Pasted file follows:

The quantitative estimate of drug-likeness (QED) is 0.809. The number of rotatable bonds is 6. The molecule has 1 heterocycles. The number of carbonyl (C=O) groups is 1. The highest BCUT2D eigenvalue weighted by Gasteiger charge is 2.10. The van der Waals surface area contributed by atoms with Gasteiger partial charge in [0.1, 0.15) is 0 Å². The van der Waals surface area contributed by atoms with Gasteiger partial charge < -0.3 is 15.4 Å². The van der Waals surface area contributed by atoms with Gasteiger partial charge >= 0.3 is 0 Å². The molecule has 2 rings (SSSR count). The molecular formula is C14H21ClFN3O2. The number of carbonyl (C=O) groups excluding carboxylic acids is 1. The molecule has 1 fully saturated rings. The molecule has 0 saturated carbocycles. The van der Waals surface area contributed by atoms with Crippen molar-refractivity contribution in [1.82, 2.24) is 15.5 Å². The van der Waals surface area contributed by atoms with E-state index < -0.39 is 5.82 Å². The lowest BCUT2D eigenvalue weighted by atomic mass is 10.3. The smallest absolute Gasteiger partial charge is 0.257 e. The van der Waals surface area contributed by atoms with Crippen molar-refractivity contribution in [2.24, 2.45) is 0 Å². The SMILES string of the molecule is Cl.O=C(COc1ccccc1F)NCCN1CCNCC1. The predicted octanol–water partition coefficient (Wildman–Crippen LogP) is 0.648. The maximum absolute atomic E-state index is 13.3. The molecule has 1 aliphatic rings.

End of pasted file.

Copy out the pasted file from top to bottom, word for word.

The quantitative estimate of drug-likeness (QED) is 0.809. The number of rotatable bonds is 6. The molecule has 1 heterocycles. The number of carbonyl (C=O) groups is 1. The highest BCUT2D eigenvalue weighted by Gasteiger charge is 2.10. The van der Waals surface area contributed by atoms with Gasteiger partial charge in [0.1, 0.15) is 0 Å². The van der Waals surface area contributed by atoms with Gasteiger partial charge < -0.3 is 15.4 Å². The van der Waals surface area contributed by atoms with Gasteiger partial charge >= 0.3 is 0 Å². The molecule has 2 rings (SSSR count). The molecular formula is C14H21ClFN3O2. The number of carbonyl (C=O) groups excluding carboxylic acids is 1. The molecule has 1 fully saturated rings. The molecule has 0 saturated carbocycles. The van der Waals surface area contributed by atoms with Crippen molar-refractivity contribution in [1.82, 2.24) is 15.5 Å². The van der Waals surface area contributed by atoms with E-state index < -0.39 is 5.82 Å². The lowest BCUT2D eigenvalue weighted by atomic mass is 10.3. The smallest absolute Gasteiger partial charge is 0.257 e. The van der Waals surface area contributed by atoms with Crippen molar-refractivity contribution in [2.24, 2.45) is 0 Å². The SMILES string of the molecule is Cl.O=C(COc1ccccc1F)NCCN1CCNCC1. The predicted octanol–water partition coefficient (Wildman–Crippen LogP) is 0.648. The maximum absolute atomic E-state index is 13.3. The molecule has 1 aliphatic rings.